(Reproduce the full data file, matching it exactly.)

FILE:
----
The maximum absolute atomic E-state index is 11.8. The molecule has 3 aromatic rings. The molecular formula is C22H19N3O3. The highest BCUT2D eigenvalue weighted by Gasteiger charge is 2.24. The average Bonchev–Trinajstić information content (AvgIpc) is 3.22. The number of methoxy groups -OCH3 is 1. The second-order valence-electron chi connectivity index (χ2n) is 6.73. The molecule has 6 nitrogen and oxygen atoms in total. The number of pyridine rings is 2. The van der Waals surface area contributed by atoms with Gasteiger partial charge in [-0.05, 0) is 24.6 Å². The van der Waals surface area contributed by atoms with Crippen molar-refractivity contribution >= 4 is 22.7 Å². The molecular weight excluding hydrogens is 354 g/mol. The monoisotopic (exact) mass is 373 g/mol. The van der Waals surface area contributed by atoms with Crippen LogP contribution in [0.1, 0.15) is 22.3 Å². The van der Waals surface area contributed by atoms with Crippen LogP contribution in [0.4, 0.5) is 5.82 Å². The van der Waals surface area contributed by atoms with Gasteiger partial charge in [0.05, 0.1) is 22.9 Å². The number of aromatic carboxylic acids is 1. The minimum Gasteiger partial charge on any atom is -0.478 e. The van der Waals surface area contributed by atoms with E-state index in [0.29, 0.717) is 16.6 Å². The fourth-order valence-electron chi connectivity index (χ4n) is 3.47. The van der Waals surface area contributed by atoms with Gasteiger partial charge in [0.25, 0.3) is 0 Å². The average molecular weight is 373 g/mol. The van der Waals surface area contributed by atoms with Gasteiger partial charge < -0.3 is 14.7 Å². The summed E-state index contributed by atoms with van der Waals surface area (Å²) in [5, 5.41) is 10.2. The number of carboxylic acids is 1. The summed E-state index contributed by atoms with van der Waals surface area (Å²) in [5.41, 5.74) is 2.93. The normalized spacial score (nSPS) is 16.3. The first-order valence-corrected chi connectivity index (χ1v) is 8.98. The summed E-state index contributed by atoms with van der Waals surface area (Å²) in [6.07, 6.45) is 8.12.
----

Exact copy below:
The maximum absolute atomic E-state index is 11.8. The molecule has 3 aromatic rings. The molecular formula is C22H19N3O3. The highest BCUT2D eigenvalue weighted by Gasteiger charge is 2.24. The average Bonchev–Trinajstić information content (AvgIpc) is 3.22. The number of methoxy groups -OCH3 is 1. The second-order valence-electron chi connectivity index (χ2n) is 6.73. The molecule has 6 nitrogen and oxygen atoms in total. The number of pyridine rings is 2. The van der Waals surface area contributed by atoms with Gasteiger partial charge in [-0.05, 0) is 24.6 Å². The van der Waals surface area contributed by atoms with Crippen molar-refractivity contribution >= 4 is 22.7 Å². The molecular weight excluding hydrogens is 354 g/mol. The monoisotopic (exact) mass is 373 g/mol. The van der Waals surface area contributed by atoms with Crippen LogP contribution in [0.1, 0.15) is 22.3 Å². The van der Waals surface area contributed by atoms with Crippen LogP contribution in [0.4, 0.5) is 5.82 Å². The van der Waals surface area contributed by atoms with Gasteiger partial charge in [0.05, 0.1) is 22.9 Å². The number of aromatic carboxylic acids is 1. The minimum Gasteiger partial charge on any atom is -0.478 e. The van der Waals surface area contributed by atoms with E-state index in [0.29, 0.717) is 16.6 Å². The fourth-order valence-electron chi connectivity index (χ4n) is 3.47. The van der Waals surface area contributed by atoms with Gasteiger partial charge in [0.25, 0.3) is 0 Å². The average molecular weight is 373 g/mol. The van der Waals surface area contributed by atoms with Gasteiger partial charge < -0.3 is 14.7 Å². The summed E-state index contributed by atoms with van der Waals surface area (Å²) in [5, 5.41) is 10.2. The number of carboxylic acids is 1. The summed E-state index contributed by atoms with van der Waals surface area (Å²) in [5.41, 5.74) is 2.93. The normalized spacial score (nSPS) is 16.3. The first-order valence-corrected chi connectivity index (χ1v) is 8.98. The summed E-state index contributed by atoms with van der Waals surface area (Å²) in [6.07, 6.45) is 8.12.